Thursday, October 8, 2009

On Programming With Processes, Part II

One of the biggest challenges in building computer systems is finding a way to make things simpler. Any propeller-head can make a piece of software more complicated. Unfortunately, our industry seems to have a way of gravitating toward the complex. Let's look at the current state of the web browsers -- pick any one -- which seem to insist upon reimplementing or otherwise abusing the operating system.

Exhibit 1: About 2003, tabbed browsing is heralded as the wave of the future, and every web browser re-writes itself from scratch to support tabs and issues gushing press releases. What is a tab? Well, it's a way to switch between multiple running programs, each with its own title and visual space. Which is to say... it's like having windows! Except it's worse than having windows, it's like the old awful Multiple Document Interface, which even Microsoft now admits confused the heck out of everyone.

The funny thing is, you can achieve exactly the same behavior by dragging your taskbar to the top of the screen, like this:

Exhibit 2: You cannot run the latest version of Netscape (a.k.a Mozilla, Firefox, SeaMonkey, IceWeasel, good grief...) if your home directory is on a distributed file system. Never mind that putting your home directory on a shared filesystem is the normal practice in 90% of the industrialized world, where the user of the machine works for an organization that keeps important documents on a central server.

Apparently, Firefox uses an embedded database to store your preferences, bookmarks, cache, etc, and it cannot tolerate multiple simultaneous access. So, if you try to run multiple instances at once, it has to be clever enough to find the running copy and tell it to open a new window. If it cannot find it because the other copy is running in another console or on another machine, you get this ridiculous message:

Exhibit 3: Google Chrome is supposed to be the re-invention of the web browser, except simpler and more robust. Instead of threads, it uses this new-fangled technology called "processes" instead of those old gnarly threads. So far, so good. Then Firefox decides to get on this bandwagon.

Unfortunately, Firefox is missing the point entirely. The plan is to break the UI that controls all the windows into one process, and the plugins, parsers, renderers, etc into separate processes. It should come as no surprise that this makes things even more complicated, because the various pieces have to communicate with each other. More subtly, it makes the failure semantics really strange: if a helper process dies, one window will fail, but if the UI process dies, a whole bunch of windows will fail. If you look at the set of running processes, you are going to see an unpredictable number of processes with names that have no relation to what you are actually doing.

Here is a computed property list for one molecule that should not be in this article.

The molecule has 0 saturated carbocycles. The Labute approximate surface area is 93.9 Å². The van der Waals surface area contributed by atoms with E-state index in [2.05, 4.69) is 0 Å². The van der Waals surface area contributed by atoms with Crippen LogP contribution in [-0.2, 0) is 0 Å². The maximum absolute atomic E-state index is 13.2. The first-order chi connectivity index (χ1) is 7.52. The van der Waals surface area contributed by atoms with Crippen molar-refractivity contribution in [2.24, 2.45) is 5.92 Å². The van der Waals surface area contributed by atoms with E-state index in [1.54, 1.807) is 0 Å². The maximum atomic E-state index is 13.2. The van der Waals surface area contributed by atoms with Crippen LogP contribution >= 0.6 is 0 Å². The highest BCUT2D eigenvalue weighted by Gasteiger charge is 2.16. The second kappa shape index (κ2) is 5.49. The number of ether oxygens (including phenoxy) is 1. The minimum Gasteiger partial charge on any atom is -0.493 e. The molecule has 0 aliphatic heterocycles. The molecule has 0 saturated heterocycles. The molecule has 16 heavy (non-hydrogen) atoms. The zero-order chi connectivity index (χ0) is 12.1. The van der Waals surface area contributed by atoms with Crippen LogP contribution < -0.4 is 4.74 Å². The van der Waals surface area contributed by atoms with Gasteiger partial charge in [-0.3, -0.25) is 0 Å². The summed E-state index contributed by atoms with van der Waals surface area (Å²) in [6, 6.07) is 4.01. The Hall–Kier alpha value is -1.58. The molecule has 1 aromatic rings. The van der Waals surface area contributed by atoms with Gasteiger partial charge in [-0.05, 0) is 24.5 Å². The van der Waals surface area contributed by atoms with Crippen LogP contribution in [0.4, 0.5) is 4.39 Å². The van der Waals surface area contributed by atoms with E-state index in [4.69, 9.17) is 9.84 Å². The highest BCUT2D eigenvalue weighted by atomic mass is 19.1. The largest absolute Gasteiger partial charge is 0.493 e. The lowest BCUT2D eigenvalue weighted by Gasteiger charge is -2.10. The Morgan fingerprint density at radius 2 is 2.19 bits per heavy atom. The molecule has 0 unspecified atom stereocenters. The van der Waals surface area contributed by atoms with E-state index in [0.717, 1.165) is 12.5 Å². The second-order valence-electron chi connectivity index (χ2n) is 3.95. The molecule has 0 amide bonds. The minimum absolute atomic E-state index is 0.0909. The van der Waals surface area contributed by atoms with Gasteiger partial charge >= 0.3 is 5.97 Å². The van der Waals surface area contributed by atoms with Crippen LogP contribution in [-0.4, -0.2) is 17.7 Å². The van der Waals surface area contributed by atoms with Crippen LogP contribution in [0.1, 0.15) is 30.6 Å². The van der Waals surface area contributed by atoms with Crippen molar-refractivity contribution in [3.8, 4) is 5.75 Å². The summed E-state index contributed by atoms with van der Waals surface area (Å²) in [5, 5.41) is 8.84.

Everyone seems to have missed a ridiculously simple solution to all of these problems: Run each browser window in a separate process. You don't have to separate out all of the complex plugins, renderers, and so forth, because if one crashes, it will only take down that window. Furthermore, to open a new browser page in any context, all you have to do is fork() and exec("browser http://") and the operating system takes care of the rest.

See also: On Parallel Programming with Processes

Thursday, October 1, 2009

Partly Cloudy with a Chance of Condor

We have been thinking about cloud computing quite a bit over the last month. As I noted earlier, cloud computing is hardly a new idea, but it does add a few new twists on some old concepts in distributed systems. So, we are spending some time to understand how we can take our existing big applications and make them work with cloud systems and software. It should come as no surprise that there are a number of ways to use Condor to harness clouds for big applications.
Two weeks ago, I gave a talk titled Science in the Clouds at an NSF workshop on Cloud Computing and the Geosciences. One of the points that I made was that although clouds make it easy to allocate new machines that have exactly the environment you want, they don't solve the problem of work management. That is, if you have one million tasks to do, how do you reliably distribute them between your workstation, your campus computer center, and your cloud workforce? For this, you need some kind of job execution system, which is largely what grid computing has focused on:

As it stands, Condor is pretty good at managing work across multiple different kinds of systems. In fact, today you can go to a commercial service like Cycle Computing, who can build an on-demand Condor pool by allocating machines from Amazon:

Just today, we hosted Dhruba Borthakur at Notre Dame. Dhruba is the project lead for the open source Apache Hadoop system. We are cooking up some neat ways for Condor and Hadoop to play together. As a first step, one of my students Peter Bui has cooked up a module for Parrot that talks to HDFS, the Hadoop file system. This allows any Unix program -- not just Java -- talk to HDFS, without requiring the kernel configuration and other headaches of using FUSE. Then, you can submit your jobs into a Condor pool and allow them to access data in HDFS as if it were a local file system. The next step is to co-locate the Condor jobs with the Hadoop data that they want to access.
Finally, if you are interested in cloud computing, you should attend CCA09 - Cloud Computing and Applications - to be held in Chicago on October 20th. This will be a focused, one day meeting with speakers from industry, academia who are both building and using cloud computers.